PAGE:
In our resource conscious world, the principles of minimal irrigation are important to consider. These techniques are designed to maintain water provision for plants and trees during periods of drought, or reduced rainfall. As stated, this can vary from species to species. Using plants and trees adapted to a particular environment (native species) is advised. Mulches can serve to greatly reduce water loss from soil due to evaporation. Grouping plantings with similar water requirements is also a good idea.

Charts of average evapotranspiration rates (plant and soil water loss) can often be obtained from cooperative extension or the agricultural department. These are used in many states to monitor the irrigation needs of agricultural crops.

(Mulching around trees is a great way to reduce water loss through evaporation, as well as introduce quality organic matter into the soil)
The use of tensiometers (instruments that measure soil moisture) are another tool used to determine water requirements for minimal irrigation programs.

A few methods have even been employed to attempt to increase the water holding capacity of soils especially sandy soils or container soils, by the addition of organic matter but, the effects are short lived because of decomposition. Science continues to explore the use of other soil additives for increasing water holding capacity, but none has gained wide spread use in arboricultural practices. There is also the use of anti-transpirant sprays, which are chemicals applied to the foliage of plants and trees to reduce water loss through the stomata of leaves (transpiration). Studies have shown however that they can sometimes be phytotoxic ( poisonous) to plants and trees.

(Pictured examples of a tensiometer and soil moisture meter)
As mentioned earlier, adequate drainage is an important consideration for successful tree growth. A poorly drained planting site can cause decline of most tree species. There are techniques and methods to assist in the extraction of excess water from the root zone of trees. For instance, of first consideration should be examining and understanding the grade and drainage flow pattern. If the planting site is not yet developed then making adjustments to the grade is the first modification that should be made. Attempts should also be made to avoid the creation of low sunken areas.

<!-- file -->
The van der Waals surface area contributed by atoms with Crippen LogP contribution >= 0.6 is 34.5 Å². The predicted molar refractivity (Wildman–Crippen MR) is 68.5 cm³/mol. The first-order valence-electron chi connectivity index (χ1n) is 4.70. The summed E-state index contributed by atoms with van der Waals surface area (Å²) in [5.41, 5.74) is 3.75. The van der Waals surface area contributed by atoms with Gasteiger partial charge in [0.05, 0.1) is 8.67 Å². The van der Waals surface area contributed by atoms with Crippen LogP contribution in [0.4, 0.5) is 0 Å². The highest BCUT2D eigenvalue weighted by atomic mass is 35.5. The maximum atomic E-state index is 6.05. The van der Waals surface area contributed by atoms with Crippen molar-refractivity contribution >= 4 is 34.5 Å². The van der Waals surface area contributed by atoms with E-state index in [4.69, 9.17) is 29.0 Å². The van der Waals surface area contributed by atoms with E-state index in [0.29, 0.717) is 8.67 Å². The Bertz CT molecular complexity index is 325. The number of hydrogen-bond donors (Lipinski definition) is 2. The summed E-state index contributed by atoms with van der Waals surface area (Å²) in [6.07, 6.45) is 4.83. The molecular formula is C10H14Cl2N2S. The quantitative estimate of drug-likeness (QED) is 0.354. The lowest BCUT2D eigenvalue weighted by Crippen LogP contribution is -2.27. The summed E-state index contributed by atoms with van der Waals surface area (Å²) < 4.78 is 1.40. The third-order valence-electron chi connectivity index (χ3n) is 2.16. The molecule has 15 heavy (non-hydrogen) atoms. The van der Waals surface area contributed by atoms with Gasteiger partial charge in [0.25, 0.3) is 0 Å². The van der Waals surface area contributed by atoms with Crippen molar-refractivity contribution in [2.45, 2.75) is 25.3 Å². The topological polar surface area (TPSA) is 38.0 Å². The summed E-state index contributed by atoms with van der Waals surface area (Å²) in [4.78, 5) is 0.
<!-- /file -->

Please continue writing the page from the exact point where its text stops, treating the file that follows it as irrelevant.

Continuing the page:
(An example of anti transparent  chemicals)
(Land grade is an important consideration when planning a landscape).
(Pictured examples of soaker hoses and a basin irrigation set up)
(Florida red maple tree (Acer saccharum)
(Pond apple tree (Annona glabra))
(Sweet gum tree( Liquidambar styraciflua)
​(Sweetbay magnolia tree (Magnolia virginiana))
(Bald cypress tree(Taxodium distichum)
(Overcup oak tree(Quercus lyrata)

That aside, the installation of a drainage system should be considered in order to usher excess water from the root zone of plants and trees. These systems consist of what are known as drainage tiles, which are basically large perforated catch basins normally made of plastic, although sometimes concrete or terracotta clay is used. These are connected via a system of pipe work, and can be very effective in transporting excess water and directing it to lower lying areas where it is not a concern.

The pipes should slope away from the planting area at approximately 1/4 inch of fall per linear foot of distance. These systems are normally buried about 3ft deep, but should not be placed below the hard pan level.

Care should be taken to ensure that tree roots are not excessively damaged during installation. If you have questions or concerns regarding irrigation or drainage issues on your property, please feel free to call us. We can assist you in properly reading the landscape, and can determine the best course of action if any to be taken. We can also design and install the most practical, long term irrigation or drainage system to adequately meet your growing needs, and ensure the continued health of all the plants and trees on your property both now and in the future.

(Diagram showing a basic tile drainage system) (i.e. a tree well)
(Picture showing drainage tile installation.)
(Another diagram showing a more complex drainage tile system.
(American sycamore tree (Platanus occidentalus)
(Bottle brush tree in this case( Callistemon rigidus)
Irrigation and Drainage Solutions
If working on an already developed site, there are limitations to the effectiveness of maintenance practices in controlling drainage.  Careful selection is of utmost importance when choosing trees for the adaptation to wet soil conditions. Some good tree choices to consider are; Red maple, (Acer saccharum, Pond apple (Annona glabra), Sweet gum (Liquidambar styraciflua), Sweetbay (Magnolia virginiana), Bald cypress (Taxodium distitchum) and Overcup oak (Quercus lyrata). Other good choices are the american sycamore (Platanus occidentalis) and the bottle brush tree (Callistemon rigidus) (shown). Before purchasing any of these trees however it is important to make sure that they were grown in a low land nursery or setting. It is an interesting fact that trees of the same species perform differently depending on what environment the parent stock originally came from, hence the powerful effect of environment upon genetics.